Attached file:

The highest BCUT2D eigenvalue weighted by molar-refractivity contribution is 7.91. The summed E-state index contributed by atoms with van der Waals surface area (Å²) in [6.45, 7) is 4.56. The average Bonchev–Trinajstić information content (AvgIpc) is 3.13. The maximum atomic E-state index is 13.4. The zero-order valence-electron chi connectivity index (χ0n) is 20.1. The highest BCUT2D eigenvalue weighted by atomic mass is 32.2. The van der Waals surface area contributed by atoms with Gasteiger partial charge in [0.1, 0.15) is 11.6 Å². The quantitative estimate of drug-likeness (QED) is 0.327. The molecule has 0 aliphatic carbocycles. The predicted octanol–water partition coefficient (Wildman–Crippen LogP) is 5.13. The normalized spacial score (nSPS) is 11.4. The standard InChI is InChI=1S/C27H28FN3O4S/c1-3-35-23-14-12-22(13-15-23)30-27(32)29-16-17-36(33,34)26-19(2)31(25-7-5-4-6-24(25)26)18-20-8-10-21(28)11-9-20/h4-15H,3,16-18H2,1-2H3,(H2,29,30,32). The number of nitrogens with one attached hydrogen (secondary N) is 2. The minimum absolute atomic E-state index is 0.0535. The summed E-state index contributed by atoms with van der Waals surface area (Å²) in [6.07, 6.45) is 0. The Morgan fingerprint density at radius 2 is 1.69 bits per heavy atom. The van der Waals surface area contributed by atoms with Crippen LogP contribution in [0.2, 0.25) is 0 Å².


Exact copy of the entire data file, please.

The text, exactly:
The highest BCUT2D eigenvalue weighted by molar-refractivity contribution is 7.91. The summed E-state index contributed by atoms with van der Waals surface area (Å²) in [6.45, 7) is 4.56. The average Bonchev–Trinajstić information content (AvgIpc) is 3.13. The maximum atomic E-state index is 13.4. The zero-order valence-electron chi connectivity index (χ0n) is 20.1. The highest BCUT2D eigenvalue weighted by atomic mass is 32.2. The van der Waals surface area contributed by atoms with Gasteiger partial charge in [0.1, 0.15) is 11.6 Å². The quantitative estimate of drug-likeness (QED) is 0.327. The molecule has 0 aliphatic carbocycles. The predicted octanol–water partition coefficient (Wildman–Crippen LogP) is 5.13. The normalized spacial score (nSPS) is 11.4. The standard InChI is InChI=1S/C27H28FN3O4S/c1-3-35-23-14-12-22(13-15-23)30-27(32)29-16-17-36(33,34)26-19(2)31(25-7-5-4-6-24(25)26)18-20-8-10-21(28)11-9-20/h4-15H,3,16-18H2,1-2H3,(H2,29,30,32). The number of nitrogens with one attached hydrogen (secondary N) is 2. The minimum absolute atomic E-state index is 0.0535. The summed E-state index contributed by atoms with van der Waals surface area (Å²) in [6.07, 6.45) is 0. The Morgan fingerprint density at radius 2 is 1.69 bits per heavy atom. The van der Waals surface area contributed by atoms with Crippen LogP contribution in [0.2, 0.25) is 0 Å².